Q: Most recently was the Tampa Pro, you took fifth, how did you feel about what you brought to the stage?
A: I feel it was the best look I had all year. For New York, earlier in the year they were rewarding smaller packages, the girls were truly figure with a little more muscle, so we down-sized me even a little more. I wasn't entirely confident with how I looked then and my feedback after New York and seeing that they gave a little more muscle, I went back to the drawing-board and went back to the old bodybuilding style training that puts muscle on me. I came to Tampa with a good look, I was happy with my conditioning, I was sharp, I was on, so considering the short time, I was very happy with how P.J. and I pulled things together for Tampa. Especially because mentally at that point, I was shot, I didn't even know if I would make it to the stage, I felt like I was being dragged. So I was really happy. P.J. is a magician.

Q; Do you know when you want to be on stage next?
A: Yeah, I had thought of taking 2013 off because I was really burnt from 2011 and this season. But I have gotten my off-season together and making the progress that I want, so I really am looking at New York again, I cant pass that up and possibly Orlando if my off-season keeps going well.That is what I am looking at at this point.

Q: As compared to Tampa, is there somewhere specific you want to be better?
A: In general, I could put on a little more muscle. I think i down-sized and they were still trying to put together the look they wanted as far as how much muscle and conditioning for physique. I think that as it progressed they did want a little more muscle and I had fallen behind going with that smaller look. So I am trying to put back on some of the muscle I took off. Definitely bring my legs back up and my glutes. I didn't train legs at all for like seven weeks before New York. I was just doing interval stuff on the step-mill and it showed on stage. My quads were really small. I am under that squat-rack and my quads and glutes will be better. Also trying to widen my back, I have to bring up my back width.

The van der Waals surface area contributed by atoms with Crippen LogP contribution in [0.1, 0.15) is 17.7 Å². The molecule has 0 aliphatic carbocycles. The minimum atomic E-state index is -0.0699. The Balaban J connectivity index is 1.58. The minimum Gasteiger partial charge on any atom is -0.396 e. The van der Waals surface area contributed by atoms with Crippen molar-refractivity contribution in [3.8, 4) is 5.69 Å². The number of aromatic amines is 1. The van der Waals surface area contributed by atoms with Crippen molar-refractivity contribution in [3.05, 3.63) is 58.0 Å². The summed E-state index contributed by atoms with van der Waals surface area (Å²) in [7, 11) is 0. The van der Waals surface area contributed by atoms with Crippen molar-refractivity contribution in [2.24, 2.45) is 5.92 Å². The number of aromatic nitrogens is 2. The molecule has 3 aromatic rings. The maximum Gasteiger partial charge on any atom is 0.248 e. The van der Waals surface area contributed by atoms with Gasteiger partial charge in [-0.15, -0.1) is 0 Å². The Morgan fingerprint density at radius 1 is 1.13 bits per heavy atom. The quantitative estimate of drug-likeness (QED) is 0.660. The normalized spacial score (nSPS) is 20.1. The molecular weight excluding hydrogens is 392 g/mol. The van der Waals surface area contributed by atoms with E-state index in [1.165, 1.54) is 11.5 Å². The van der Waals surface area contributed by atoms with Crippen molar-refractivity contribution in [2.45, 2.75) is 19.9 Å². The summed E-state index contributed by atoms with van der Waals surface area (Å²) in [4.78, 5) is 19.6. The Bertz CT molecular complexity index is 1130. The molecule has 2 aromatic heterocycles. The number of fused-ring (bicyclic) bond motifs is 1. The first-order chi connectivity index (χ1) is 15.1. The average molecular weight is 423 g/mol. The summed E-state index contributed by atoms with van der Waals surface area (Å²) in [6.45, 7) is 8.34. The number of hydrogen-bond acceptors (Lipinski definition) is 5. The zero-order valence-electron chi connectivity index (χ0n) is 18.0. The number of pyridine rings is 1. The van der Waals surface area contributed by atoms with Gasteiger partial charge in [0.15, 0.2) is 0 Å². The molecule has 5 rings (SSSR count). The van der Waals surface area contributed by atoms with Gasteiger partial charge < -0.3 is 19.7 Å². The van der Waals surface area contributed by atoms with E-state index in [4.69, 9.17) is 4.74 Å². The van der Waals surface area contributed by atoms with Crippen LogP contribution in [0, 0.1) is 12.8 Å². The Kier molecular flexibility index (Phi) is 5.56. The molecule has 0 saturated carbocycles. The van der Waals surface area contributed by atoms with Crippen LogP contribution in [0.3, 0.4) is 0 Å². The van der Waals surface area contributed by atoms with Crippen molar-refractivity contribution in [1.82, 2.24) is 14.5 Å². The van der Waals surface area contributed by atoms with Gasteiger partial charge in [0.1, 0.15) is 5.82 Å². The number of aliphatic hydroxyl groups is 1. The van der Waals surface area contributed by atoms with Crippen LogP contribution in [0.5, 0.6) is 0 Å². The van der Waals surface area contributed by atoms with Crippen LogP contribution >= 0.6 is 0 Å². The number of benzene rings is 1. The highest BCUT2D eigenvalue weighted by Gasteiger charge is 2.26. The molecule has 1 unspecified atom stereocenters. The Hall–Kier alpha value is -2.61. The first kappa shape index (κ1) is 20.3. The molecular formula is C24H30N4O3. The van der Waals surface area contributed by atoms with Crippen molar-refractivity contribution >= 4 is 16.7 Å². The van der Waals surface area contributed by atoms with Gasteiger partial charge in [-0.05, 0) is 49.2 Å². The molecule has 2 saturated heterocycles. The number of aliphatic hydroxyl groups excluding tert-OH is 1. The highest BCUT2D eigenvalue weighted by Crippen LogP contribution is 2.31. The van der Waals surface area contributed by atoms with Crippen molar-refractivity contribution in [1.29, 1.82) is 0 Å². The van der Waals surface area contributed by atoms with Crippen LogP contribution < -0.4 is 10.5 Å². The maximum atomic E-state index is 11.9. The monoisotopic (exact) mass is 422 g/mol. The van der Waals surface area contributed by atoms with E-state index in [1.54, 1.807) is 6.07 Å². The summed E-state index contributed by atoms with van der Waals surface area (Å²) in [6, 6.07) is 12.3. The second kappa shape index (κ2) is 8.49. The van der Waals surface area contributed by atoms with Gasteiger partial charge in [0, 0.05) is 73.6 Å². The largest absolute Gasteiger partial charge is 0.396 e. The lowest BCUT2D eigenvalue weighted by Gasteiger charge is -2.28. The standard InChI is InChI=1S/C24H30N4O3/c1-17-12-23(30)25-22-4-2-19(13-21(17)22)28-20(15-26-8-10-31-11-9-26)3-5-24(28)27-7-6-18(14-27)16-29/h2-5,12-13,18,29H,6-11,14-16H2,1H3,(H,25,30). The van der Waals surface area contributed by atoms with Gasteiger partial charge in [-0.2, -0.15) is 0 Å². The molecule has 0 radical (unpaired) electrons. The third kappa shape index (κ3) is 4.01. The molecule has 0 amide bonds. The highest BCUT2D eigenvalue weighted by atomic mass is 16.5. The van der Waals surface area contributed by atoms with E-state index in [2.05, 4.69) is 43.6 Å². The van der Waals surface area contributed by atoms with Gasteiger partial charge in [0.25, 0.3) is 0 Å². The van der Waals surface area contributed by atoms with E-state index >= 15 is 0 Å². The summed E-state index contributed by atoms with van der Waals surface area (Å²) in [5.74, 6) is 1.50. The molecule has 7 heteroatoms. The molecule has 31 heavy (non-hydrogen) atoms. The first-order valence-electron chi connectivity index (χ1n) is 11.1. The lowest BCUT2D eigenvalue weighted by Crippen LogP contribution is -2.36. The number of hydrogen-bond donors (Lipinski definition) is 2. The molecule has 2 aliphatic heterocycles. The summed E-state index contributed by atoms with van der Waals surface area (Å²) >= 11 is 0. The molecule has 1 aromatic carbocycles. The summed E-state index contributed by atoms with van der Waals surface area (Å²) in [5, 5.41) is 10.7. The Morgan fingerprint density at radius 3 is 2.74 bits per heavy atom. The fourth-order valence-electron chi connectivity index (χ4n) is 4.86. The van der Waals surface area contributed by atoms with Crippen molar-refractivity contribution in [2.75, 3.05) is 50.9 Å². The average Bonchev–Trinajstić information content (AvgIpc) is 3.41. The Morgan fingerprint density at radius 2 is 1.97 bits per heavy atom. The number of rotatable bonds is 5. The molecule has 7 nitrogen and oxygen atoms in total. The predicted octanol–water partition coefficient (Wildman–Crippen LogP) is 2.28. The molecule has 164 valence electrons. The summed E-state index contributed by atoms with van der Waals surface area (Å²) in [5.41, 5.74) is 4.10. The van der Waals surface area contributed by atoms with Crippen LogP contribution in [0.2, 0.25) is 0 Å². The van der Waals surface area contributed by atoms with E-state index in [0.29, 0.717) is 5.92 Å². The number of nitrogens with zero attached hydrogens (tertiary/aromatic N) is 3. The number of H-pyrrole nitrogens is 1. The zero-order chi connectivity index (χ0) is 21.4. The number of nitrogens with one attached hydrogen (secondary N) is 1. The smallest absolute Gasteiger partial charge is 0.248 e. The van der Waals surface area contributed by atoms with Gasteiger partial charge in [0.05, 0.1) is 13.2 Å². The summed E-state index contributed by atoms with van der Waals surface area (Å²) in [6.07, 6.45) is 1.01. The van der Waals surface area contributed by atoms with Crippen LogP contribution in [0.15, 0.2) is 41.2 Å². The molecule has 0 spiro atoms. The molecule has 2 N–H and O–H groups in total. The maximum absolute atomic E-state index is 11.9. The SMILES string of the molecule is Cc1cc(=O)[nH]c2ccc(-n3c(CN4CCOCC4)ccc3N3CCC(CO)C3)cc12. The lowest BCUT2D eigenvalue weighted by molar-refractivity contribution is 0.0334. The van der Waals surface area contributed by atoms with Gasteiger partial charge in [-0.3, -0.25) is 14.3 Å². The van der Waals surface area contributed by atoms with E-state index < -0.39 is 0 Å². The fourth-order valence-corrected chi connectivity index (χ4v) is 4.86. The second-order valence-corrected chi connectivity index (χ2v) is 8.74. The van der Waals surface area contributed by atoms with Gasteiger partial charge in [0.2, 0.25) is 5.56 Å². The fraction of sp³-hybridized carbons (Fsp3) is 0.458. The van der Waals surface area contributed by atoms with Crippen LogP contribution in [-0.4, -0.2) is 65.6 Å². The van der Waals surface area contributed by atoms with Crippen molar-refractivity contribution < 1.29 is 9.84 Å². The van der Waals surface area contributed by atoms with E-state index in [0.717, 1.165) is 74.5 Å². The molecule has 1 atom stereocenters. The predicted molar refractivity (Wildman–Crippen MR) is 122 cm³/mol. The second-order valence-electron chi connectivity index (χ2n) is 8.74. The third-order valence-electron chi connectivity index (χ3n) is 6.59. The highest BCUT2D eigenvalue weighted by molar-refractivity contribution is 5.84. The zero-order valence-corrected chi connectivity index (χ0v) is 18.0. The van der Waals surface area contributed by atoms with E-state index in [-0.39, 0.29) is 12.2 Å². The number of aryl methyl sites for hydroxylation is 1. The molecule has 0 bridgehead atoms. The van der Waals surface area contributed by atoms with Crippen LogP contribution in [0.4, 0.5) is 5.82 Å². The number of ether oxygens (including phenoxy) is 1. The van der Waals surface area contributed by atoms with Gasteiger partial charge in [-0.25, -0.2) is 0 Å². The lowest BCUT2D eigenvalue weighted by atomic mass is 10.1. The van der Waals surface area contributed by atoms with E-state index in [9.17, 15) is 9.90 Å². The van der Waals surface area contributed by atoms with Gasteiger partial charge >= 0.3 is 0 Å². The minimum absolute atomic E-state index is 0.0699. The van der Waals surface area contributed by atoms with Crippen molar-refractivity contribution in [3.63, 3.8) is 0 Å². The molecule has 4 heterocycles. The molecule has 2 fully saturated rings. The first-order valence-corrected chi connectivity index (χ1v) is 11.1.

Q: When you are in the gym, do you get any of the unwanted attention or stares?
A: I am pretty oblivious when I am in the gym. I feel like if I don't make eye contact they can not see me. If I do get unwanted or negative stares, I don't notice, I am doing my thing. When people do come up and talk to me, I get positive feedback. Even my off-season, which makes me happy, cause we all struggle with not being in contest shape, at least I do.


Q: If you could spend one day training with any one person that you have never trained with who would it be?
A: Dorian Yates.

Q: Anyone you want to thank?
A: First of all, Species Nutrition and Dave Palumbo for keeping me afloat and supporting and believing in me since 2008. I owe Dave and that company quite a bit, they are very good to me. Also, Matt Johnson and House of Nutrition in Poughkeepsie, he has been a huge help and support, especially since I turned pro, and all the guys at that store, they are great. If I need an ego boost I can go in there and they cheer me up. Of course my coach, P.J. Braun, we have had a roller-coaster from bodybuilding to physique and bringing different looks. One client named him the chess master and it is accurate, he is a great coach and friend. Tammy Patnode and Tiani Norman for being great friends, it is tough to find in this sport.